Dr. John Omachonu gives the keynote address.

MHU’s December 2018 Commencement Ceremony

Dr. John Omachonu gives the keynote address.

“This is only the beginning, not the retirement of learning,” Mars Hill University Provost John Omachonu told the university’s 71 candidates for graduation. “That’s why today is called commencement; commencement means the beginning, not the end.”

Omachonu was the keynote speaker for the university’s commencement ceremony for August and December graduates, held Friday, December 14 in Moore Auditorium. He used his life’s story as a Nigerian immigrant who came to the United States in 1975 to become the first in his family to attend college, and the struggles on his 12-year journey to earn his bachelor’s, master’s, and doctoral degrees, to encourage the Mars Hill graduates to persevere in the face of adversity.

“It’s not where you started, but where you finish,” he said. He challenged them to have faith in God and themselves, to build a support network of family and positive friends, to find mentors and to surround themselves with people who are already where they want to be, to never stop learning, to be humble, and to give back and help others achieve their dreams.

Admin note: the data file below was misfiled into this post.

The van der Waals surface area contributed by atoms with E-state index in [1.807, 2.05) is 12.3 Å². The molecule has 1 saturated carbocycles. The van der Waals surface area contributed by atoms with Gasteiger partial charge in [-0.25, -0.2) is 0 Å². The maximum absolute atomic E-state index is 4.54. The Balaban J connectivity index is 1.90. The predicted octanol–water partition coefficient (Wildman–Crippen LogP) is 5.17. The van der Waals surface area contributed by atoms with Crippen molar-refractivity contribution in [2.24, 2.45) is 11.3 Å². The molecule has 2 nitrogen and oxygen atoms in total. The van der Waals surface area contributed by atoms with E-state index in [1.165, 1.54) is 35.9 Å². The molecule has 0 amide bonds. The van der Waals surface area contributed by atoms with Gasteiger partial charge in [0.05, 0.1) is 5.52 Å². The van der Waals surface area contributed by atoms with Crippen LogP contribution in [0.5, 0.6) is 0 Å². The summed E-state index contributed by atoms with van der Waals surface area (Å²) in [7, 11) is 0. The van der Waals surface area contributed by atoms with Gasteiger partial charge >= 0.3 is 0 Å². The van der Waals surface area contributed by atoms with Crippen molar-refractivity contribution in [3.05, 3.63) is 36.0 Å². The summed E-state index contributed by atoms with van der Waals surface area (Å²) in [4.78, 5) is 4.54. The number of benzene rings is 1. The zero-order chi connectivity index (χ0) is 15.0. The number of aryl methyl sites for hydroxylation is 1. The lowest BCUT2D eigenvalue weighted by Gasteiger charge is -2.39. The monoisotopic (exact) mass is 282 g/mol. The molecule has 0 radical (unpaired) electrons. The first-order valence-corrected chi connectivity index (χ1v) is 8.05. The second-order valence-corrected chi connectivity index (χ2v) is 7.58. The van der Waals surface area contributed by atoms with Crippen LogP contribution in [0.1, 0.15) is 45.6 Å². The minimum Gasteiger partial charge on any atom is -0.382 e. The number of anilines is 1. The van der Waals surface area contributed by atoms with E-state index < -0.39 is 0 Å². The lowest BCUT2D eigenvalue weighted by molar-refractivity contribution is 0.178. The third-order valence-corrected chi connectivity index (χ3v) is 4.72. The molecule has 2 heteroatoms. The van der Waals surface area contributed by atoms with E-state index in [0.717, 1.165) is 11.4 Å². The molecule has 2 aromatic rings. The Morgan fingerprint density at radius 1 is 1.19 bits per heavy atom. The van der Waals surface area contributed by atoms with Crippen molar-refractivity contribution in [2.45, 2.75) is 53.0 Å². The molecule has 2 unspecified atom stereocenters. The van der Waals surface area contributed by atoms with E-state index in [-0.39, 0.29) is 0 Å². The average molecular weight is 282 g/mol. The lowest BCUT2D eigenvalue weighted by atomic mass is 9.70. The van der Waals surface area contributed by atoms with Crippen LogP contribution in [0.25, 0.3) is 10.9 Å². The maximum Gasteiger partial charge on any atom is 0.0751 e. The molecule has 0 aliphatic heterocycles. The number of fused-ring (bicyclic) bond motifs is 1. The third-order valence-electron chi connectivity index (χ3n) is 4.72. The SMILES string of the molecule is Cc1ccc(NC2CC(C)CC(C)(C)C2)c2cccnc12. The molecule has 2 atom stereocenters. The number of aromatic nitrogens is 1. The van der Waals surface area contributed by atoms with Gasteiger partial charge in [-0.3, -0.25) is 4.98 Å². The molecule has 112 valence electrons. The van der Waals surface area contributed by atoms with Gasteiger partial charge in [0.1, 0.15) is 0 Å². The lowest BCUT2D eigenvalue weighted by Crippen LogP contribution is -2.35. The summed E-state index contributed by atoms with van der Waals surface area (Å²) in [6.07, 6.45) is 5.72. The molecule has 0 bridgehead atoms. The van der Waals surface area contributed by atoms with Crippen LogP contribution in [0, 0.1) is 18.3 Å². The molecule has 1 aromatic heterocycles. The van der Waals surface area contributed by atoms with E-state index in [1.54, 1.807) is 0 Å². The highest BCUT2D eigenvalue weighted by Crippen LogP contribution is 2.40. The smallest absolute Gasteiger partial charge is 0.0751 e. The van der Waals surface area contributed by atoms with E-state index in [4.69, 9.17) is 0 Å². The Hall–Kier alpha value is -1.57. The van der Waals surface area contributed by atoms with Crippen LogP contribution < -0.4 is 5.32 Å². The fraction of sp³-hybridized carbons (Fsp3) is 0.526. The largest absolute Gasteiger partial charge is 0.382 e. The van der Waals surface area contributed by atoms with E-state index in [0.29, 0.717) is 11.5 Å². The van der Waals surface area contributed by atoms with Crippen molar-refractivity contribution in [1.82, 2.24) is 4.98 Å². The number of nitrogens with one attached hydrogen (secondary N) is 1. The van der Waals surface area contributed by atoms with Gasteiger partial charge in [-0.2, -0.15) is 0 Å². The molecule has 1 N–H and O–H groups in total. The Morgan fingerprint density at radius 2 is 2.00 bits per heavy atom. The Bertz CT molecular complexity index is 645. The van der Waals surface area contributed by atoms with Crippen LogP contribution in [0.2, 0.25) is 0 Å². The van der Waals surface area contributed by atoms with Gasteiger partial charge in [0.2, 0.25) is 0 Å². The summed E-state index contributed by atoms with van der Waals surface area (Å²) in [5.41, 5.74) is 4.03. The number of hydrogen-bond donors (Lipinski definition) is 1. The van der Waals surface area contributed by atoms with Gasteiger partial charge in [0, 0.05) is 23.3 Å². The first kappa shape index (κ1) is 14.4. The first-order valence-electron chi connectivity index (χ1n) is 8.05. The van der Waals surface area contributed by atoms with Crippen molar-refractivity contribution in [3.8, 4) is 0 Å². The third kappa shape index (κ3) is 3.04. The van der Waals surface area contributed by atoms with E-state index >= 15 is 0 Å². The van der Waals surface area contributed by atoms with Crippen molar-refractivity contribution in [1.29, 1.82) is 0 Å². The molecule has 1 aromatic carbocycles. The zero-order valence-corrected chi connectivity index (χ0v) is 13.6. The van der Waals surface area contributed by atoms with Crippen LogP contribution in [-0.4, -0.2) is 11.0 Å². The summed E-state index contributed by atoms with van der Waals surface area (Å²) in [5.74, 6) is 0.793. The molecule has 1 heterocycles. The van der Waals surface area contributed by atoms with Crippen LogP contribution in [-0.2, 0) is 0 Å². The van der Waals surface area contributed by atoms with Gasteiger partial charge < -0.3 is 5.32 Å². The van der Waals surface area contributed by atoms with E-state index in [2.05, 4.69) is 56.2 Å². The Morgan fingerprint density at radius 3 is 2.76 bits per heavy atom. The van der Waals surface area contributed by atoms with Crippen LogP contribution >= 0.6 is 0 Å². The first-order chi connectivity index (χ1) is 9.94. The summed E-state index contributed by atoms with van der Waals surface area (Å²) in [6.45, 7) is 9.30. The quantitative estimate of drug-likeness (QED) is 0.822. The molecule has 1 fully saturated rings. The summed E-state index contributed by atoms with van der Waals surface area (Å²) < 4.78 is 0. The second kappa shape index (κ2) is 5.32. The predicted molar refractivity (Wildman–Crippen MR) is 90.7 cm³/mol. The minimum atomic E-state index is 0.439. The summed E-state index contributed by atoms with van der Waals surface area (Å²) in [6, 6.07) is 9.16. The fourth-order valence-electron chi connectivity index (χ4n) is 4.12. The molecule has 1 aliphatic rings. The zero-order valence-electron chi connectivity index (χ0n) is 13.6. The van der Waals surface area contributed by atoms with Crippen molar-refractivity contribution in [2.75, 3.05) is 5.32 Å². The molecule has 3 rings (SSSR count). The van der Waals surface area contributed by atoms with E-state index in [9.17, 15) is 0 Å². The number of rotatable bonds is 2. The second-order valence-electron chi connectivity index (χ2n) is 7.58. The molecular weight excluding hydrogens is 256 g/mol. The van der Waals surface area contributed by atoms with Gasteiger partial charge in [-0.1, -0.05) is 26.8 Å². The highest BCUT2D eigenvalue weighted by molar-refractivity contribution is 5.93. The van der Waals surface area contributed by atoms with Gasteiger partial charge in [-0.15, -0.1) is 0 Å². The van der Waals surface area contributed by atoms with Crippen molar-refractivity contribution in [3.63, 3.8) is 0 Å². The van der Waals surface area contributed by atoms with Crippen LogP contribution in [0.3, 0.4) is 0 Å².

The provost’s comments echoed those of the two student speakers, each of whom shared stories of struggles and the support systems which helped them persevere.

Pam Suber, an adult and graduate studies social work major, gives one of two student speeches.

Pamela Suber of Hendersonville, North Carolina, recounted some of the 51 things she said could have prevented her from earning her bachelor of social work degree at age 51 — things like a 13-month battle with ovarian cancer and another three months of thyroid issues during her final year of college. After early struggles upon beginning her collegiate career in 2015, she realized that, “Mars Hill was more than a source of education; it had become a source of community.”

“Fifty-one things could have stopped me,” she said. “But today it is those 51 things that have pushed me even farther than I could have ever imagined.”

Selin Talay, a native of Ankara, Turkey, told of her own struggles and how her Mars Hill experience helped her overcome them. As a student for whom English is not her first language, she had struggled after coming to America to study.

But in the midst of the challenges, a teacher helped change her perspective. Although she had failed the math class, she said the teacher told her she would change the world. “Instead of seeing just that bad grade,” she said, “he saw my progress.”

The December commencement was the first Mars Hill University graduation ceremony for President Tony Floyd, who arrived in June. It also was the first for Provost Omachonu, who began work at Mars Hill in August. Both administrators urged the graduates to return to Mars Hill and to help bring perspectives and experiences that will help the university continue to thrive.

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